Perf-form # OF-0032 is an extra long black filter (also available in chrome under # OF-0034) specifically for Dyna models. At 5.53 inches long it is the longest filter in the Perf-form family and fits all Dynas from 1990 through to 1998.
Harley-Davidson V-Rods and Buells are also well catered for with state-of-the-art Perf-form filters readily available. These filters are only offered in black at this stage.
The black Perf-form filter for the Buell has its own metric 20 x 1.5 thread unlike the ¾ x 16 tpi on most of the other filters.
Perf-form also manufacture a handsome filter/cooler with a replaceable element, the HD-CXS (OF-0042). The filter/cooler mounts directly to any ¾ inch x 16 thread spin-on filter mount. It provides oil cooling with fast economical filter changes for late model Harley-Davidsons with front mount spin-on filter. The HD-CXS comes with a chrome plated finned aluminium canister housing, stainless steel nut plate and port nut, all the necessary seals, three replacement filter cartridges, and a socket filter wrench for mounting and cartridge replacement.
Perf-form oil filters are manufactured in the USA and imported and distributed throughout Australia by Redgrave Motorcycles (02-9484-9900) and Pro Accessories Australia (07-3277-0693). For any technical information, feel free to give the guys at Redgraves a call. Dealer enquiries always welcome.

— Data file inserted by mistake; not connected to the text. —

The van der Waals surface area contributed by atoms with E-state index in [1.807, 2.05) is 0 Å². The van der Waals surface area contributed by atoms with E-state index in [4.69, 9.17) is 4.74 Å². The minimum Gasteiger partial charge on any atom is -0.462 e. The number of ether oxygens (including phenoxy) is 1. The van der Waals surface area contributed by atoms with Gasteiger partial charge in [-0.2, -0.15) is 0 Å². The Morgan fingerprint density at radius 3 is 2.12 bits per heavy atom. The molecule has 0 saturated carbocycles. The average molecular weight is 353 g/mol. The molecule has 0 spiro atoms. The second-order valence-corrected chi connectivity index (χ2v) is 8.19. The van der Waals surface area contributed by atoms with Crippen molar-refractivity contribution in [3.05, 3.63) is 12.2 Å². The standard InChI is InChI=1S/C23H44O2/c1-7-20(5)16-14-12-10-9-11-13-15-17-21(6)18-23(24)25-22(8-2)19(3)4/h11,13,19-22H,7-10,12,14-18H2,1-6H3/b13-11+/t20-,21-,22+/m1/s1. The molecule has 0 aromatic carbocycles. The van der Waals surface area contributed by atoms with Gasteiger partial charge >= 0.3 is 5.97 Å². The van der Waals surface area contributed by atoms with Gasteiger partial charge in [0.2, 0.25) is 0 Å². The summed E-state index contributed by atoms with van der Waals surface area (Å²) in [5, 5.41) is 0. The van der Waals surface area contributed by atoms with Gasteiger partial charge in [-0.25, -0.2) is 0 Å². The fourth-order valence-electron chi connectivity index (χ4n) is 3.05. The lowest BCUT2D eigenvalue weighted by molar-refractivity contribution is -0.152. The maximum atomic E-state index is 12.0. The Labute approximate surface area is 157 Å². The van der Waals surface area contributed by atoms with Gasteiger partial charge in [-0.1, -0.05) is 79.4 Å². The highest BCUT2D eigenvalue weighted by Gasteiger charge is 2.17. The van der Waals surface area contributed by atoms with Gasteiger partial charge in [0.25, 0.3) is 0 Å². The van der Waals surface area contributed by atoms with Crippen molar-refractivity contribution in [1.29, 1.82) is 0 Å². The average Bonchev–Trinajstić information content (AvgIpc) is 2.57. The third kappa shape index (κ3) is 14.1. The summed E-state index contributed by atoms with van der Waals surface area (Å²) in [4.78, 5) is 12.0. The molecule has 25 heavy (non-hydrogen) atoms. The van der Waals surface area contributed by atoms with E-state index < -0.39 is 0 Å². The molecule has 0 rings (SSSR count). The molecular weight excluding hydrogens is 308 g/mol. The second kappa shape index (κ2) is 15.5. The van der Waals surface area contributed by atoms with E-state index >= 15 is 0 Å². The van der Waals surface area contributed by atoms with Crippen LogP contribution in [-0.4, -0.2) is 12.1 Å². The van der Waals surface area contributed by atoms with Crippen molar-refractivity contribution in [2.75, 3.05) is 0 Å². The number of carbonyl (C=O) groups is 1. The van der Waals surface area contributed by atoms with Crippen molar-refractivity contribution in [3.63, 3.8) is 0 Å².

Thank you to Pedro at Harley City for his help in sharpening up some of the fitment dates on the Big Twin models and Lewis ‘K’ Mcewan for confirming some of the K model dates that absolutely nobody else knows.
Why We Have Filters
MOTOR OIL has a number of big jobs: lubricating, cooling, sealing, and absorbing contaminants. Some contaminants go into suspension and some are chemically grabbed by the additives, which constitute up to one-fourth of an oil’s makeup. Acting by itself, oil would soon become saturated with contaminants and allow the internal parts of an engine to wear. That’s why we have filters.
Early automotive engines didn’t use oil filtration which was okay if the engine burned or leaked enough oil during normal operation that almost constant replenishment with new oil compensated for any accumulated dirt.
The development of pressure lubrication brought about a need for some type of filtration to protect the oil pump from damage and excessive wear. At first only simple wire screens were used in the oil pump intake. These were reusable after cleaning, usually in kerosene.